Posts tagged supplychainqueen

Why Leaders Should Rethink a Business Culture in Which Everyone Is Always ‘Busy’


Great insights from the Sindell’s/ Source: Why Leaders Should Rethink a Business Culture in Which Everyone Is Always ‘Busy’

Think about your day-to-day interactions in the workplace: Specifically, how do you react to the question, “How are things going?” We bet that, more often than not, your response is, “I’m so busy” — or words to that effect. In fact, society has reached a point at which saying “I’m so busy!” is the standard response and has even become a kind of badge or symbol of importance — “Of course I’m busy; I’m important!” This is not a healthy trend, especially considering how an emphasis on being “busy” has trickled down from company leadership to general staff. Today, all levels are displaying this behavior: Employees who rank lower and earn less are just as fixated as executives on staying busy — or at least appearing to be.

There is some science behind this observation: A March 2017 study published in the Journal of Consumer Research looked at how signaling busyness in the workplace impacts one’s status. The researchers found that in the United States, having leisure time is actually no longer considered prestigious. Instead, that kind of status is achieved only when people are perceived as being overworked and constantly busy.

Clearly, leaders and employees alike need to rethink this mentality.

The fallacy of praising “busyness”

If a company’s culture is plagued with this rewriting of what constitutes status, that organization will suffer. The reason: There are implications for a company culture when its people are obsessed with being busy.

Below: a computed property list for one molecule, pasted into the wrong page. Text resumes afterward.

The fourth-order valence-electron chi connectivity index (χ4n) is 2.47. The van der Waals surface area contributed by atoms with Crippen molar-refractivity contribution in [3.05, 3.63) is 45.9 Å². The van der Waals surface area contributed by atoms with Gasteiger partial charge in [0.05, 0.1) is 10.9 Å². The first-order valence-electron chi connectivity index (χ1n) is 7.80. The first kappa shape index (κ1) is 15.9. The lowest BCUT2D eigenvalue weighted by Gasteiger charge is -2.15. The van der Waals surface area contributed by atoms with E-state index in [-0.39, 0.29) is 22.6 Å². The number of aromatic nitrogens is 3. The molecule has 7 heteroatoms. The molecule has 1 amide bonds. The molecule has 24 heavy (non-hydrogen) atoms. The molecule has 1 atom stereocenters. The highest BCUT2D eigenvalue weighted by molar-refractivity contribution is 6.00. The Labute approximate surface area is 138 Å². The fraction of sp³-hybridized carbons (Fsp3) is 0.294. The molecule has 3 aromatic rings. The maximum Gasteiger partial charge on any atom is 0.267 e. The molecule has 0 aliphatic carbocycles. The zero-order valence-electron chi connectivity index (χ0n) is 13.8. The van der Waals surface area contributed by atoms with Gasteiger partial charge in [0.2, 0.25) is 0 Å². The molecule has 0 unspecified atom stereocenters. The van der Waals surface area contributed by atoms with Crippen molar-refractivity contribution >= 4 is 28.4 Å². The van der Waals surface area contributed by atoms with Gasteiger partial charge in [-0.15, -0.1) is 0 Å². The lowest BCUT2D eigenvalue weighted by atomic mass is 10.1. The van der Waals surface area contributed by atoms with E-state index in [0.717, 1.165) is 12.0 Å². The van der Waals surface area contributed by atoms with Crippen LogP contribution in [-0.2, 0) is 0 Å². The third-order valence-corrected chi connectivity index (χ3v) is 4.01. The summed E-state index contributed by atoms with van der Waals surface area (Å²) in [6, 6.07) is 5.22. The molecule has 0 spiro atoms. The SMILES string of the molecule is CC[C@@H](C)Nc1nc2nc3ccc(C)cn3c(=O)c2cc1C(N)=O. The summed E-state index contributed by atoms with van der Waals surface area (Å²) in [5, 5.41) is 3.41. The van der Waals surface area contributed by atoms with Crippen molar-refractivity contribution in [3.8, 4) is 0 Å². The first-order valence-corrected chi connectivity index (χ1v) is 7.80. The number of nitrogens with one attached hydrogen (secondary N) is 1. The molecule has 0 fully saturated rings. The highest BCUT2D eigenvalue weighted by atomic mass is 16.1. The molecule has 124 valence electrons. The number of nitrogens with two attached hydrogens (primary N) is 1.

For instance, employees may become run down. Job satisfaction may drop. Turnover may rise. Absenteeism may increase. And, despite the appearance that work is getting done, overall productivity and performance will suffer.

Let’s look at the specifics of what valuing busyness really says about a company’s culture:

Being overworked is rewarded.

For a long time, people who have worked overtime have been viewed as valuable employees. Because of this, people who work long hours are rewarded with promotions and higher pay. But think about the last person at your company who earned a promotion. What was his or her typical day like? Did managers see this individual working late and think, “That’s a great team player”?

Did all those extra hours of work earn this person points toward management’s decision to promote him/her?

Chances are, the answer is yes. While logically it makes sense to reward those who work the hardest, this scenario can lead employees to unnecessarily work themselves to the bone. A Staples 2016 study reflected this risk, reporting that a whopping 40 percent of employees polled said they felt burned-out at work. The top contributing factors that were reported to be causing this burnout were workload, time pressures, manager pressures and not taking breaks.

Not only does burnout damage morale, but it also negatively impacts true productivity and performance.

Time-management skills aren’t considered important.